at the end of the page, it is mention : Did we mention that the watch kit is super hackable? An FTDI header is broken out to the side of the board and the watch-firmware is running on top of a bootloader! This means that all you need to do to add your own code is to open up Arduino or Wiring and select "Arduino Pro or Pro Mini 3.3V/8MHz w/ ATmega328" as your board.

thank you!
i really need to program it

So, basically you are using the arduino board for nothing?

Seems so indeed. If you have the USBtinyISP (a programmer) that can program chips directly

Exactly. A simple schematic (instead of endless photos of placing this-wire-in-that-hole) would have revealed that the six wires from the programmer are directly connected to the ZIF programming socket. They merely pass thru the Arduino Uno board; it's not used for anything. Why not just put a six-pin header directly on the protoboard with the ZIF socket? Neater and cleaner.

Also with instructions like Step 5, which state:
pin 11 to pin 17
pin 12 to pin 18
pin 13 to pin 19... pretty sloppy. pin 11 of what and pin 17 to what?

Schematic please!

hey could ya send me one of those atmega328 please!!!

It's already in the mail...

I am 14 and saw a Binary clock and i wanted to make it bur it requires one of these and i just cant go and get them what would you reccomend? and if you have any extras i would be so gratefull!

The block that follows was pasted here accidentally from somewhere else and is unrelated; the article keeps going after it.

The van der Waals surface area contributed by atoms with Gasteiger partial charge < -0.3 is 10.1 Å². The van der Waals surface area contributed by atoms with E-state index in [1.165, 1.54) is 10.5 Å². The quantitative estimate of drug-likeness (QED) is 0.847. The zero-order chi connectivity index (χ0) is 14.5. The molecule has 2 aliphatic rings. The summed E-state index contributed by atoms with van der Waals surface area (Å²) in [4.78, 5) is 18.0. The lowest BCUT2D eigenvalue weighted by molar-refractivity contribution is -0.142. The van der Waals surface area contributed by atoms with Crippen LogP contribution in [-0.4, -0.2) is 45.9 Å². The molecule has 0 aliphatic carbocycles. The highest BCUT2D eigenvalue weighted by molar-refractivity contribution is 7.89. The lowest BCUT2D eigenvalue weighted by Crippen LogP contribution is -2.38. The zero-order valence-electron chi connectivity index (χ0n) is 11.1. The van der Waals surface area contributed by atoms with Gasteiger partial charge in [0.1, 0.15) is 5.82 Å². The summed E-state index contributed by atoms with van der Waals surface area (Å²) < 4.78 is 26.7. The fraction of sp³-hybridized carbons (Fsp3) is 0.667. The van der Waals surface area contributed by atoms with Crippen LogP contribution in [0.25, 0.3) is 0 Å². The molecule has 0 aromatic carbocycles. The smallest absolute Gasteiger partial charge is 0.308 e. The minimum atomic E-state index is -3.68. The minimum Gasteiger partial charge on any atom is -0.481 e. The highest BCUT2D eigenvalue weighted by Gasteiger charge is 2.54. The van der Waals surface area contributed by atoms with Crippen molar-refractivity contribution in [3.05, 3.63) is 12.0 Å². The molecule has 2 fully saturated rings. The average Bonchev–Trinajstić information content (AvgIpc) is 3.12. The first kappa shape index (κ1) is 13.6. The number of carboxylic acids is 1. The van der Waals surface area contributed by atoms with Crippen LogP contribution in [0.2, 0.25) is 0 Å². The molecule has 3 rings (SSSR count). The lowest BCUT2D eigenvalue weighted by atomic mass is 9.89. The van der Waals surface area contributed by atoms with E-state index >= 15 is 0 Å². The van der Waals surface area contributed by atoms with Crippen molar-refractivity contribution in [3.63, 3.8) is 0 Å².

@Jwilliams- I am in HS too and its hard to get parts sometimes ;) I use Tayda Electronics for parts (not atmegas), mainly because they are dirt cheap and I dont have a job yet... I have also used digikey for parts- they are a bit difficult to navigate though (but have the fastest shipping ever :P ). A lot of people use mouser. Some use Jameco. I have had success with sparkfun. I recommend sparkfun as you can get the chips pre bootloaded or not, actually many of these sites have many different versions of the chip you need. You can skip getting a programmer for the chips and buying an arduino board, then programming it from there (best bet). Or you can get the chips themselves and then a programmer for them.

Its really hard for the beginner, starting with microcontrollers, but Its totally worth the initial shock.. I'm still experiencing the shock a bit myself. But for your clock they used an Arduino chip. I recommend you read some articles about arduinos and programming. Probably most of that is available at